A Little Bit of Liberty Goes a Long Way in Your Gas Tank
Can Newt Gingrich really lower gasoline prices to $2.50 per gallon? With his pro-war foreign policy, not a chance in Hell. Lately, all the talk about government control over gasoline prices coming from both sides of the isle is nothing more than political jockeying in an election year. There are many factors contributing to higher gasoline prices, most of which have nothing to do with national supply and demand. It's all rather technical and geopolitical, but I'll try to do my best to explain.
First, the United States has increased production of domestic crudes by 15 percent over the past two years, while domestic demand for petroleum has decreased. Take note of how many refineries in the Northeast has shut down indefinitely over the past year. So, it's not a problem of oil supply. However, our infrastructure for transport and delivering these home-produced crudes has not grown with the pace of production. The U.S. oil storage hub, for example, is land-locked in Cushing, Okla. Approving large-scale energy infrastructure update projects like the Keystone XL pipeline is a start to de-bottlenecking these supply channels. President Barack Obama dropped the ball on that "shovel-ready" job in a flailing economy that is also down-trodden with high gasoline prices.
Next, the U.S. financial crude contract, which is based of West Texas Intermediate crude blend, is no longer the international benchmark for crude prices. Around the spring of 2007, due to the land-locked storage hub at Cushing for WTI, the global oil market began favoring the London-based Brent crude contract, which represents a basket of Northern Sea blend of sweet crudes, as a pricing benchmark. Also, because the U.S. has become a net exporter of diesel fuel, and we import gasoline from Europe, prices tend to follow what is going on in the international oil market. The Brent crude contract can price up to $20-$25 per barrel more expensive than the WTI contract. In spring 2007, the WTI crude contract was pricing around $65 per barrel, and the Brent contract was pricing around $75 per barrel. Today, WTI is running about $106 per barrel and Brent at $125 per bbl.
Which brings us to the international oil market. The price of global crude shot up in response to ongoing political turmoil and war in Middle Eastern oil producing countries. The Arab Spring, uprisings in Libya, the talk of war with Iran and Syria all have increased the "upside risk" of oil prices globally. Due to economic sanctions against Iran, major oil consuming countries like China are forced to look for crude elsewhere. Add in supply disruptions in Libya or in the North Sea and you've got a hyper bullish market which results in higher global oil prices.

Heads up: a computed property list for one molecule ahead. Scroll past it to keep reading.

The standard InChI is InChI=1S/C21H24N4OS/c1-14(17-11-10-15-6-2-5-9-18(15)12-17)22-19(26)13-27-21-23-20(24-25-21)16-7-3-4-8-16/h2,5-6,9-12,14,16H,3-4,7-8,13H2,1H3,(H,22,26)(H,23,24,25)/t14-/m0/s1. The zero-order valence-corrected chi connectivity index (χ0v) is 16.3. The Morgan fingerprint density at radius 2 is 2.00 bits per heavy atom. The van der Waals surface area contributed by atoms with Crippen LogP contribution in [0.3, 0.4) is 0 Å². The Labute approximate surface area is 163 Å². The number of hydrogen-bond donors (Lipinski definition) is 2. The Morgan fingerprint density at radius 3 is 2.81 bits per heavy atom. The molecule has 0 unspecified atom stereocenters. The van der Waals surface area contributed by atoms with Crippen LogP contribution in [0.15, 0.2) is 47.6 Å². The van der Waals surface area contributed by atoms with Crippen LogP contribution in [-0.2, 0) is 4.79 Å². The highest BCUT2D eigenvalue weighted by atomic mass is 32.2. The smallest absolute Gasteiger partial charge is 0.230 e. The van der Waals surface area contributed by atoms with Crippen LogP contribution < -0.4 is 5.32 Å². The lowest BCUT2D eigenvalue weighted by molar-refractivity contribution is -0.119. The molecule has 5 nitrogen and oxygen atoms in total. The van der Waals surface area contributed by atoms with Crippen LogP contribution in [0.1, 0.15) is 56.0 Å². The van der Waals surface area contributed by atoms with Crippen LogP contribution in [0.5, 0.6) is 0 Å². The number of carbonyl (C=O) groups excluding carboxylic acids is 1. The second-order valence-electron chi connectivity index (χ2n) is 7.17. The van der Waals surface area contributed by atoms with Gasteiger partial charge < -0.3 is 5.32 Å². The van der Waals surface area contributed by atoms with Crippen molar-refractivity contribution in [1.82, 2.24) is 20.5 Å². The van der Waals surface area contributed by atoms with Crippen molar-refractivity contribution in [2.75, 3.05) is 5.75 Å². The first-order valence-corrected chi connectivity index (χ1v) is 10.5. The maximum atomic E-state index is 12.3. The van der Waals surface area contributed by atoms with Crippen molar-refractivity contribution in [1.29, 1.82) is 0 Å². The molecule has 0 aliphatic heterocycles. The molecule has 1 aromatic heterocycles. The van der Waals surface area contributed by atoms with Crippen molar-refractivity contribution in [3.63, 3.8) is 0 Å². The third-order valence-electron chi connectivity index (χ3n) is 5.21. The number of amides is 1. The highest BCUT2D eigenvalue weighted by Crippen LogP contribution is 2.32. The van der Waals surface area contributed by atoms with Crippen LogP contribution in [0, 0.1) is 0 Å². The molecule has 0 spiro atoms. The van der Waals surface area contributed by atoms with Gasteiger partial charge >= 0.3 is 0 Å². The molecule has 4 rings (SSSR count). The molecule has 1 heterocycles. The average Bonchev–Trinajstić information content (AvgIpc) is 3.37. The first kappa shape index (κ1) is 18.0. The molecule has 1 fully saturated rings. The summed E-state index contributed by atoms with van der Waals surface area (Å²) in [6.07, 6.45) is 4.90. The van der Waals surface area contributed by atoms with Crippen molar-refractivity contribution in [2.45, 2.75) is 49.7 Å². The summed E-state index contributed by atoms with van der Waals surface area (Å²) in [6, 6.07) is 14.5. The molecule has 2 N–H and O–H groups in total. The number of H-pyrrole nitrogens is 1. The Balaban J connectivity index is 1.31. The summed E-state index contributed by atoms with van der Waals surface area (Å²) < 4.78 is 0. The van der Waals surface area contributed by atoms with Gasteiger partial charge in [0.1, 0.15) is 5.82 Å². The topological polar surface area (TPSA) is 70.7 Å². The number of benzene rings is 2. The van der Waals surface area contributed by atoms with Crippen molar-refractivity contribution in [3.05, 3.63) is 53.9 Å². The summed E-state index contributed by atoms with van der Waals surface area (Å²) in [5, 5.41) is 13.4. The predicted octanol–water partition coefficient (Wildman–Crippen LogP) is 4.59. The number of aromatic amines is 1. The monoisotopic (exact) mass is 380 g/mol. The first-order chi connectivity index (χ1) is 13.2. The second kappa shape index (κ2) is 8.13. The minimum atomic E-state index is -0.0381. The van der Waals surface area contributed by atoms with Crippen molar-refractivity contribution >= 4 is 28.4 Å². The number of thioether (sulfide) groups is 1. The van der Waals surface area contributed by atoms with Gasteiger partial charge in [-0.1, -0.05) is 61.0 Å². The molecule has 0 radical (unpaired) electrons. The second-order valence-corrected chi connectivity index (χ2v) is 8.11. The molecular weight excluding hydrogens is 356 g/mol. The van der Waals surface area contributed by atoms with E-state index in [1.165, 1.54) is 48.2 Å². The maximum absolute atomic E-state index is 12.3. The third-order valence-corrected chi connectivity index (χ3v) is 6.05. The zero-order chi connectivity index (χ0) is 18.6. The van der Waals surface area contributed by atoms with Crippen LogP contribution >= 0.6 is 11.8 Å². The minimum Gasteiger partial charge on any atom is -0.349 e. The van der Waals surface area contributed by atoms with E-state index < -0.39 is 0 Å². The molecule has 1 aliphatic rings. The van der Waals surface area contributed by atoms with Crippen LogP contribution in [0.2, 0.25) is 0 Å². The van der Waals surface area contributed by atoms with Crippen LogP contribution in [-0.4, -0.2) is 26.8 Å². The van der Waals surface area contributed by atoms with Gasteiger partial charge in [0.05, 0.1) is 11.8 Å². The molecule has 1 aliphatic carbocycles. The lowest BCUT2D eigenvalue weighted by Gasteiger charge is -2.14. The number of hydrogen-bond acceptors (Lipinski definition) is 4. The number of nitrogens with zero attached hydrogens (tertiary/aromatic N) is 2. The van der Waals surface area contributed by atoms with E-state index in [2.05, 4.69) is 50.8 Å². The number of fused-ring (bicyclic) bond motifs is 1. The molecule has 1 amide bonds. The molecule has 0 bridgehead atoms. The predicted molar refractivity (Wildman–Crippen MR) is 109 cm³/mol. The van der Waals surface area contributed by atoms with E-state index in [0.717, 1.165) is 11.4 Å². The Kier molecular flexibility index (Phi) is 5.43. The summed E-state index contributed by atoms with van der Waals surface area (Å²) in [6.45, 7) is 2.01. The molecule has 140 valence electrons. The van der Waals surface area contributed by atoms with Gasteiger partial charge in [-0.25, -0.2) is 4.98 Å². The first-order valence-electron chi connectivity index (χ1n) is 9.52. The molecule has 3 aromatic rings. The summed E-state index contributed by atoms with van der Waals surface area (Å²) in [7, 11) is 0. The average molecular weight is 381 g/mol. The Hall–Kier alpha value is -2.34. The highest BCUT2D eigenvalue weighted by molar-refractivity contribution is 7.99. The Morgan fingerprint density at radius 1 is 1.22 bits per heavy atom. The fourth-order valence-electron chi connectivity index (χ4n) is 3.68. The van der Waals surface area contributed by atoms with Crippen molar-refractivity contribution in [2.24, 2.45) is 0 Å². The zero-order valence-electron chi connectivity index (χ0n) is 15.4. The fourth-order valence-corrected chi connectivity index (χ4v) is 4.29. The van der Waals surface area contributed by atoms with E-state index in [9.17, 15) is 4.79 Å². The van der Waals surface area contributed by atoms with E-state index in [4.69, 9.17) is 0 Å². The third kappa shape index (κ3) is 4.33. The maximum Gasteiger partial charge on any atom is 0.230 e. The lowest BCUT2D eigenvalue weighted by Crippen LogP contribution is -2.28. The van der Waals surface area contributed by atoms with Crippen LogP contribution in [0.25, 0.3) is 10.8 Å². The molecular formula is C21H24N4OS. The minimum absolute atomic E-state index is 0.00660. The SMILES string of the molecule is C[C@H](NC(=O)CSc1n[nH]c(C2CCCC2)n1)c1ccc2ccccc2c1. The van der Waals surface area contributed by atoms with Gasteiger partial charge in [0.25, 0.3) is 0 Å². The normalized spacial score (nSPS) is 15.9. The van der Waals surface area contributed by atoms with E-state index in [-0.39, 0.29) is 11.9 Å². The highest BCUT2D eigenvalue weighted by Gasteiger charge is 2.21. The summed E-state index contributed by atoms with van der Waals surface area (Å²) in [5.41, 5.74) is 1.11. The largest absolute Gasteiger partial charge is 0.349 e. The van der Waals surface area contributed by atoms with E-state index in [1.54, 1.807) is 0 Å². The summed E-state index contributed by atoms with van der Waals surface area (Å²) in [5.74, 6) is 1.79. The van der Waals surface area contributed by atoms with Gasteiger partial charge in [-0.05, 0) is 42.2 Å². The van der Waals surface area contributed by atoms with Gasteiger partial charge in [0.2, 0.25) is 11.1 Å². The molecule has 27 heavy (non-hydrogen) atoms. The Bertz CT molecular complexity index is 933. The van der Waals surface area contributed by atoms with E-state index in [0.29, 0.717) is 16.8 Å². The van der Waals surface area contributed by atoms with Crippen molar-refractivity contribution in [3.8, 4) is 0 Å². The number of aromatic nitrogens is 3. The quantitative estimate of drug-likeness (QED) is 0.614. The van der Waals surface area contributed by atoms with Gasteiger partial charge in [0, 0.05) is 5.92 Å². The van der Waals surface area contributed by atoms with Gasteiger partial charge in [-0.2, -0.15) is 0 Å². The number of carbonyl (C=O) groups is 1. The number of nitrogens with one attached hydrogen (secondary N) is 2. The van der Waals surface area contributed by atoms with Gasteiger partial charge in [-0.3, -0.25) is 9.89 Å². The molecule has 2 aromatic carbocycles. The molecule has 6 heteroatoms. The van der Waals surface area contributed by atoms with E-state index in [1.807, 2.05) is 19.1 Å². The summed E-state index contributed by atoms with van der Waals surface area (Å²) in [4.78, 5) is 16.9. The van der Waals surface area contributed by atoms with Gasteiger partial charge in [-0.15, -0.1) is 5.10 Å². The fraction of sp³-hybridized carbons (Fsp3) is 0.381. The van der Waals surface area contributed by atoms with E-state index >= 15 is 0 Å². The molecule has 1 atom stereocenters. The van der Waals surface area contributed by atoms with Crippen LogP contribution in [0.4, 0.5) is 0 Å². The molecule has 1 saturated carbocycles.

Also, do not forget monetary policy. All global oil is priced in U.S. dollars. This is one of the reasons why we can continue monetizing the debt. If the world's largest commodity was to ever transfer off of the dollar standard, the U.S. monetary complex would collapse. So, with that in mind, whenever the dollar gets weaker, the price of oil goes up and vice-versa. The U.S. Federal Reserve began cutting interest rates and inflating the dollar after the bank-inspired malinvestment crisis of 2008 led to the housing collapse and kick started the weakening of the U.S. economy. This Keynesian monetary policy has not been reversed and is now being championed to save the European Union from a financial collapse.
Now, considering the Euro-zone debt crisis, investors are squeamish that the financial crisis could impact global oil demand. So, central banks including the U.S. Federal Reserve keep pouring money into European banking sector to prevent default. This looming debt crisis is adding to the volatile oil atmosphere.
Add in speculative oil trading from hedge funds and "slow money" investors in the free market who treat oil futures as just another stock index, and you've got a bunch of players buying into a vacuum when there's a market rally based on a headline about Iran, or selling into a stop loss when the big headline is about possible manufacturing growth in China. Note that these players have absolutely no responsibility to supply physical oil or products to the global market at any time. They are just in it to make a buck off the volatility.
So there you have it. It's not just one thing, it's all things that contribute to higher oil prices. Poor foreign policy, poor domestic energy policy and poor monetary policy as well as speculative traders.
One thing is certain, we will not wake up tomorrow, the next year or even the next thirty years and be completely independent of our need for fossil fuel energy. So, while Obama should get some credit for talking extensively about alternative energy (although his domestic energy policies have failed, see Solyndra and Chevy Volt), socialism will not correct this. A government controlled energy market and its stringent environmental regulations are not conducive to lower prices.
The solution to higher gasoline prices is sound money, a non-interventional foreign policy, and improvements in the country's energy infrastructure, while the free market develops long-term solutions in the alternate energy sector. There's only one candidate running for President in 2012 whose political platform would create an environment for cheaper gasoline prices. His name is Ron Paul.